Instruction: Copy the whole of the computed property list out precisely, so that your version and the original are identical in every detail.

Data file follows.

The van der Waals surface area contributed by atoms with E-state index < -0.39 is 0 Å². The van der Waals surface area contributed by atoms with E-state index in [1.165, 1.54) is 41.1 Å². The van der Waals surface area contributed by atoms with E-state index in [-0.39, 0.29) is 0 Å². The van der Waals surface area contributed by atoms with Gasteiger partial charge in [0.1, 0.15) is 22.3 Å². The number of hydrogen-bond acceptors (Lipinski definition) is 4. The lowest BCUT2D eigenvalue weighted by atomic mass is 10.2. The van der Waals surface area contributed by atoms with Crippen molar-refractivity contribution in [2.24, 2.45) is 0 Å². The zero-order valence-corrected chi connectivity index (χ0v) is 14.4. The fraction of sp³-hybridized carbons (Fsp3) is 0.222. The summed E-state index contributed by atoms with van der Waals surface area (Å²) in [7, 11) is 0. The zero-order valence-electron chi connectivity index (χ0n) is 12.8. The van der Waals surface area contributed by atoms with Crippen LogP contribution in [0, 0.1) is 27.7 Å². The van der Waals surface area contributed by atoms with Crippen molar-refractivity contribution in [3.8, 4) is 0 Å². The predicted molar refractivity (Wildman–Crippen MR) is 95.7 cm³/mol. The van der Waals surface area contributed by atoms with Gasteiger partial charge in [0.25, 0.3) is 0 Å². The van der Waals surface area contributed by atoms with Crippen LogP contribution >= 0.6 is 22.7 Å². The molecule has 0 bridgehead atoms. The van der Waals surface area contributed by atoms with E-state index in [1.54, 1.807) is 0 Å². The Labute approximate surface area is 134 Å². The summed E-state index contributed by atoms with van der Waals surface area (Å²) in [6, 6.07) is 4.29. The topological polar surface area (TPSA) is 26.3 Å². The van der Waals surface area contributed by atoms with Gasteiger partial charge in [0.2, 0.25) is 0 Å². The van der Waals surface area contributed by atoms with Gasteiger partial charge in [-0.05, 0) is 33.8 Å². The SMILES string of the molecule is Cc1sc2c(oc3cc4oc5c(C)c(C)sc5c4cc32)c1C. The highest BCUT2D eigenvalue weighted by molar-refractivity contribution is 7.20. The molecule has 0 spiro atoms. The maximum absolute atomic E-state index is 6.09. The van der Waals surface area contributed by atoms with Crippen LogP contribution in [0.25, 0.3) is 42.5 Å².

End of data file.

The van der Waals surface area contributed by atoms with E-state index < -0.39 is 0 Å². The van der Waals surface area contributed by atoms with E-state index in [1.165, 1.54) is 41.1 Å². The van der Waals surface area contributed by atoms with E-state index in [-0.39, 0.29) is 0 Å². The van der Waals surface area contributed by atoms with Gasteiger partial charge in [0.1, 0.15) is 22.3 Å². The number of hydrogen-bond acceptors (Lipinski definition) is 4. The lowest BCUT2D eigenvalue weighted by atomic mass is 10.2. The van der Waals surface area contributed by atoms with Crippen molar-refractivity contribution in [2.24, 2.45) is 0 Å². The zero-order valence-corrected chi connectivity index (χ0v) is 14.4. The fraction of sp³-hybridized carbons (Fsp3) is 0.222. The summed E-state index contributed by atoms with van der Waals surface area (Å²) in [7, 11) is 0. The zero-order valence-electron chi connectivity index (χ0n) is 12.8. The van der Waals surface area contributed by atoms with Crippen LogP contribution in [0, 0.1) is 27.7 Å². The van der Waals surface area contributed by atoms with Crippen molar-refractivity contribution in [3.8, 4) is 0 Å². The predicted molar refractivity (Wildman–Crippen MR) is 95.7 cm³/mol. The van der Waals surface area contributed by atoms with Gasteiger partial charge in [0.25, 0.3) is 0 Å². The van der Waals surface area contributed by atoms with Crippen LogP contribution >= 0.6 is 22.7 Å². The molecule has 0 bridgehead atoms. The van der Waals surface area contributed by atoms with E-state index in [1.54, 1.807) is 0 Å². The Labute approximate surface area is 134 Å². The summed E-state index contributed by atoms with van der Waals surface area (Å²) in [6, 6.07) is 4.29. The topological polar surface area (TPSA) is 26.3 Å². The van der Waals surface area contributed by atoms with Gasteiger partial charge in [0.2, 0.25) is 0 Å². The van der Waals surface area contributed by atoms with Gasteiger partial charge in [-0.05, 0) is 33.8 Å². The SMILES string of the molecule is Cc1sc2c(oc3cc4oc5c(C)c(C)sc5c4cc32)c1C. The highest BCUT2D eigenvalue weighted by molar-refractivity contribution is 7.20. The molecule has 0 spiro atoms. The maximum absolute atomic E-state index is 6.09. The van der Waals surface area contributed by atoms with Crippen LogP contribution in [0.25, 0.3) is 42.5 Å².